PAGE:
Information 10 00212 g004
Figure 5. Distribution of Basque tweets published by young users.
Figure 5. Distribution of Basque tweets published by young users.
Information 10 00212 g005
Figure 6. Example graphs of the two most important subgroups within the adult and young graphs. (a) Most important community (nationalist left) in the adult graph. (b) Most important community (sports) in the young graph.
Figure 6. Example graphs of the two most important subgroups within the adult and young graphs. (a) Most important community (nationalist left) in the adult graph. (b) Most important community (sports) in the young graph.
Information 10 00212 g006
Table 1. Most relevant systems for age detection in Twitter.
Table 1. Most relevant systems for age detection in Twitter.
ReferenceCorpus Size # Users# LabelsLanguage
Rao et al. (2010)10002en
Al Zamal et al. (2012)4002en
Marquart et al. (2014)3065es
Nguyen et al. (2013)31103nl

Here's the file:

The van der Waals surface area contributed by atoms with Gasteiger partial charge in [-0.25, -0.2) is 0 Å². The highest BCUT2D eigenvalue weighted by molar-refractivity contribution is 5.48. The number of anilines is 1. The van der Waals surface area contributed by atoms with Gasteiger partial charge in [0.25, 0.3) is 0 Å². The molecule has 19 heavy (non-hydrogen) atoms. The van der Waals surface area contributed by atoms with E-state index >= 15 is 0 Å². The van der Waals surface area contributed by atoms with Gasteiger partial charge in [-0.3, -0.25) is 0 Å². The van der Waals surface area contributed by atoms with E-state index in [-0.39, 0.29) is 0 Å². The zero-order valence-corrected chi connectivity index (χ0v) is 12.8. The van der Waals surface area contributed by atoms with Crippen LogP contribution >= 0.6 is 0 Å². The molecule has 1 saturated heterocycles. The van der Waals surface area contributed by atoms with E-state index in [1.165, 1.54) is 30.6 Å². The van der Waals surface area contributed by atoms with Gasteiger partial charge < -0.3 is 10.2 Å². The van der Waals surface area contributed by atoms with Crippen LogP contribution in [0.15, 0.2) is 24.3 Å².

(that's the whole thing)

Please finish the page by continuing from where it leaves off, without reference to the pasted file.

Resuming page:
Morgan-Lopez et al. (2017)31843en
Table 2. Characteristics of the Heldugazte corpus.
Table 2. Characteristics of the Heldugazte corpus.
Personal Tweets in BasqueRetweets in Basque
Table 3. The Heldugazte gold standard corpus.
Table 3. The Heldugazte gold standard corpus.
Total number of tweets1000
Tokens in shortest tweet5
Tokens in longest tweet34
Token avg.9.66
Table 4. Results of the perplexity-based approach on the training set.
Table 4. Results of the perplexity-based approach on the training set.
Table 5. Bag of words results via five-fold cross-validation on the training set. Best result in bold.
Table 5. Bag of words results via five-fold cross-validation on the training set. Best result in bold.
Machine Learning Classifier (BoW)Accuracy
5-NN (k-NN)0.614
Decision Tree0.677
Random Forest0.707
Naive Bayes0.765
Logistic Regression0.775
Table 6. Support vector machine (SVM) (rbf and FastText embeddings) results via five-fold cross-validation on the training set.
Table 6. Support vector machine (SVM) (rbf and FastText embeddings) results via five-fold cross-validation on the training set.
Table 7. Source data and number of clusters used with ixa-pipe-doc system. EWC: Elhuyar Web Corpus. LNC: local news corpus.
Table 7. Source data and number of clusters used with ixa-pipe-doc system. EWC: Elhuyar Web Corpus. LNC: local news corpus.
Cluster TypeCorpus–# Clusters
ClarkEWC-600 & LNC-300
Word2vecEWC-300 & LNC-500
Table 8. The ixa-pipe-doc results via five-fold cross-validation on the training set.
Table 8. The ixa-pipe-doc results via five-fold cross-validation on the training set.